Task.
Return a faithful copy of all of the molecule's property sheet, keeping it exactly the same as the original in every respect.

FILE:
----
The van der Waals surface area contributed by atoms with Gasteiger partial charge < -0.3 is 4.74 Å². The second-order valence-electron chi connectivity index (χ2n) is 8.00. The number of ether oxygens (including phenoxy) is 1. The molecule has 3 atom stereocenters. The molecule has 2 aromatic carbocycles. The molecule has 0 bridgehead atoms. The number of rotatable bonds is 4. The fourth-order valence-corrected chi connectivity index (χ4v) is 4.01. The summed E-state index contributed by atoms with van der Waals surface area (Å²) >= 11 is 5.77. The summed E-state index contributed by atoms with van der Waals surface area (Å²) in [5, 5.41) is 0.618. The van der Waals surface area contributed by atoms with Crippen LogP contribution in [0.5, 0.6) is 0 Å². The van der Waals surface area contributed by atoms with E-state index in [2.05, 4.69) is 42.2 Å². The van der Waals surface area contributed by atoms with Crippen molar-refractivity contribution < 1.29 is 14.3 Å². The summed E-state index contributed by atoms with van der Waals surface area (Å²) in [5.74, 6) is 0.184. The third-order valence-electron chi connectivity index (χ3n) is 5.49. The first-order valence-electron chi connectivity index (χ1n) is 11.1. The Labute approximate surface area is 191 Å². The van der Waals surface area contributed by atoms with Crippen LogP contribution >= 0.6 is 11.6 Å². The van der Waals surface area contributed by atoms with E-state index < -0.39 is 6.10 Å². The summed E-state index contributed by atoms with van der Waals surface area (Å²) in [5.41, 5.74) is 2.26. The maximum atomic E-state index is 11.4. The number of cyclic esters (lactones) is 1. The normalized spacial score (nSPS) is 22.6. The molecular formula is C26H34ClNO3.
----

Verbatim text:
The van der Waals surface area contributed by atoms with Gasteiger partial charge < -0.3 is 4.74 Å². The second-order valence-electron chi connectivity index (χ2n) is 8.00. The number of ether oxygens (including phenoxy) is 1. The molecule has 3 atom stereocenters. The molecule has 2 aromatic carbocycles. The molecule has 0 bridgehead atoms. The number of rotatable bonds is 4. The fourth-order valence-corrected chi connectivity index (χ4v) is 4.01. The summed E-state index contributed by atoms with van der Waals surface area (Å²) >= 11 is 5.77. The summed E-state index contributed by atoms with van der Waals surface area (Å²) in [5, 5.41) is 0.618. The van der Waals surface area contributed by atoms with Crippen LogP contribution in [0.5, 0.6) is 0 Å². The van der Waals surface area contributed by atoms with E-state index in [2.05, 4.69) is 42.2 Å². The van der Waals surface area contributed by atoms with Crippen molar-refractivity contribution < 1.29 is 14.3 Å². The summed E-state index contributed by atoms with van der Waals surface area (Å²) in [5.74, 6) is 0.184. The third-order valence-electron chi connectivity index (χ3n) is 5.49. The first-order valence-electron chi connectivity index (χ1n) is 11.1. The Labute approximate surface area is 191 Å². The van der Waals surface area contributed by atoms with Crippen LogP contribution >= 0.6 is 11.6 Å². The van der Waals surface area contributed by atoms with E-state index < -0.39 is 6.10 Å². The summed E-state index contributed by atoms with van der Waals surface area (Å²) in [5.41, 5.74) is 2.26. The maximum atomic E-state index is 11.4. The number of cyclic esters (lactones) is 1. The normalized spacial score (nSPS) is 22.6. The molecular formula is C26H34ClNO3.